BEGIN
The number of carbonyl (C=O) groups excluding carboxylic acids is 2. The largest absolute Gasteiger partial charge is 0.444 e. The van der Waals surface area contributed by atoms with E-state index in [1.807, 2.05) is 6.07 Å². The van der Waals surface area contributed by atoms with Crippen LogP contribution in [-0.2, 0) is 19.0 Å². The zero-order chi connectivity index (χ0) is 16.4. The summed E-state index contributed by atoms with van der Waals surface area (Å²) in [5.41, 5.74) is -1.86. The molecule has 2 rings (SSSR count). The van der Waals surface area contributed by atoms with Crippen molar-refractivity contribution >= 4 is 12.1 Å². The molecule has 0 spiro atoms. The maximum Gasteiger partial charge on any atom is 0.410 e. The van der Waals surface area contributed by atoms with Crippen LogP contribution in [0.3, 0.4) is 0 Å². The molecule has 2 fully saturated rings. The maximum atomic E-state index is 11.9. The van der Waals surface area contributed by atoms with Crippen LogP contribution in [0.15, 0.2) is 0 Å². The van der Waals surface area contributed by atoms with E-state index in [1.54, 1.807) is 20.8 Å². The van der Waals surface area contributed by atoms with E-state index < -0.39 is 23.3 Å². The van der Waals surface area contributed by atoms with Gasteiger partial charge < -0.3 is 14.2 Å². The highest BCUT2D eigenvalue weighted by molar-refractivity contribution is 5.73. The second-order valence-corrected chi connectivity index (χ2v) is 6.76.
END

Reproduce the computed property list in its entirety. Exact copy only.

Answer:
The number of carbonyl (C=O) groups excluding carboxylic acids is 2. The largest absolute Gasteiger partial charge is 0.444 e. The van der Waals surface area contributed by atoms with E-state index in [1.807, 2.05) is 6.07 Å². The van der Waals surface area contributed by atoms with Crippen LogP contribution in [-0.2, 0) is 19.0 Å². The zero-order chi connectivity index (χ0) is 16.4. The summed E-state index contributed by atoms with van der Waals surface area (Å²) in [5.41, 5.74) is -1.86. The molecule has 2 rings (SSSR count). The van der Waals surface area contributed by atoms with Crippen molar-refractivity contribution >= 4 is 12.1 Å². The molecule has 0 spiro atoms. The maximum Gasteiger partial charge on any atom is 0.410 e. The van der Waals surface area contributed by atoms with Crippen LogP contribution in [0.3, 0.4) is 0 Å². The molecule has 2 fully saturated rings. The maximum atomic E-state index is 11.9. The van der Waals surface area contributed by atoms with Crippen LogP contribution in [0.15, 0.2) is 0 Å². The van der Waals surface area contributed by atoms with E-state index in [1.54, 1.807) is 20.8 Å². The van der Waals surface area contributed by atoms with E-state index < -0.39 is 23.3 Å². The van der Waals surface area contributed by atoms with Gasteiger partial charge < -0.3 is 14.2 Å². The highest BCUT2D eigenvalue weighted by molar-refractivity contribution is 5.73. The second-order valence-corrected chi connectivity index (χ2v) is 6.76.